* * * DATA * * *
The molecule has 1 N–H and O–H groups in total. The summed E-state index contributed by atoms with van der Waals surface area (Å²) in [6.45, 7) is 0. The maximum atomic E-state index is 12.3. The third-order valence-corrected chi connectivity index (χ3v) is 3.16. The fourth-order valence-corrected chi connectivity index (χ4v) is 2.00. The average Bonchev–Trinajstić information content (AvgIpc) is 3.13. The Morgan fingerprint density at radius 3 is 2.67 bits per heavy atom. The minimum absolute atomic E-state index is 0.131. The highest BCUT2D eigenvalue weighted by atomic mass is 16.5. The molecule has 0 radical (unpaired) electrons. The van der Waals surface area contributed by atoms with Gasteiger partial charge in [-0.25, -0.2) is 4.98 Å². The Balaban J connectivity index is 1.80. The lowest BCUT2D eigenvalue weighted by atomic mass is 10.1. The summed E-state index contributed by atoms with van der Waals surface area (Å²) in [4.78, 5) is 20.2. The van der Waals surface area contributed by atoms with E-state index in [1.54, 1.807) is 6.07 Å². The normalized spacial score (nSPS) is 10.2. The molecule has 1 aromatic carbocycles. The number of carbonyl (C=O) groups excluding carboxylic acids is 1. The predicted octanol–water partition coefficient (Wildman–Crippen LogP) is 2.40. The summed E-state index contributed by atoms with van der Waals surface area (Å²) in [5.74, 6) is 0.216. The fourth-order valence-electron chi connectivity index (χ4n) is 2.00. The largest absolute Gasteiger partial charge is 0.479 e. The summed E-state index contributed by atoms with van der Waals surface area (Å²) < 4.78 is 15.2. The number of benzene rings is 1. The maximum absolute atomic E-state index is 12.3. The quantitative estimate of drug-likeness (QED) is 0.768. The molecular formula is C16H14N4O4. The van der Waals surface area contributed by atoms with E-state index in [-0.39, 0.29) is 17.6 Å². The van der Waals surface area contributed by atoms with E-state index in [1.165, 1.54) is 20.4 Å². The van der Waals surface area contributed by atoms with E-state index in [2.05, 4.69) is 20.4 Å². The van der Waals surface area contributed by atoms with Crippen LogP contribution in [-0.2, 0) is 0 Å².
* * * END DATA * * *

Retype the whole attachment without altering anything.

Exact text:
The molecule has 1 N–H and O–H groups in total. The summed E-state index contributed by atoms with van der Waals surface area (Å²) in [6.45, 7) is 0. The maximum atomic E-state index is 12.3. The third-order valence-corrected chi connectivity index (χ3v) is 3.16. The fourth-order valence-corrected chi connectivity index (χ4v) is 2.00. The average Bonchev–Trinajstić information content (AvgIpc) is 3.13. The Morgan fingerprint density at radius 3 is 2.67 bits per heavy atom. The minimum absolute atomic E-state index is 0.131. The highest BCUT2D eigenvalue weighted by atomic mass is 16.5. The molecule has 0 radical (unpaired) electrons. The van der Waals surface area contributed by atoms with Gasteiger partial charge in [-0.25, -0.2) is 4.98 Å². The Balaban J connectivity index is 1.80. The lowest BCUT2D eigenvalue weighted by atomic mass is 10.1. The summed E-state index contributed by atoms with van der Waals surface area (Å²) in [4.78, 5) is 20.2. The van der Waals surface area contributed by atoms with E-state index in [1.54, 1.807) is 6.07 Å². The normalized spacial score (nSPS) is 10.2. The molecule has 1 aromatic carbocycles. The number of carbonyl (C=O) groups excluding carboxylic acids is 1. The predicted octanol–water partition coefficient (Wildman–Crippen LogP) is 2.40. The summed E-state index contributed by atoms with van der Waals surface area (Å²) in [5.74, 6) is 0.216. The fourth-order valence-electron chi connectivity index (χ4n) is 2.00. The largest absolute Gasteiger partial charge is 0.479 e. The summed E-state index contributed by atoms with van der Waals surface area (Å²) < 4.78 is 15.2. The number of benzene rings is 1. The maximum absolute atomic E-state index is 12.3. The quantitative estimate of drug-likeness (QED) is 0.768. The molecular formula is C16H14N4O4. The van der Waals surface area contributed by atoms with E-state index in [-0.39, 0.29) is 17.6 Å². The van der Waals surface area contributed by atoms with E-state index in [1.165, 1.54) is 20.4 Å². The van der Waals surface area contributed by atoms with E-state index in [2.05, 4.69) is 20.4 Å². The van der Waals surface area contributed by atoms with Crippen LogP contribution in [-0.2, 0) is 0 Å².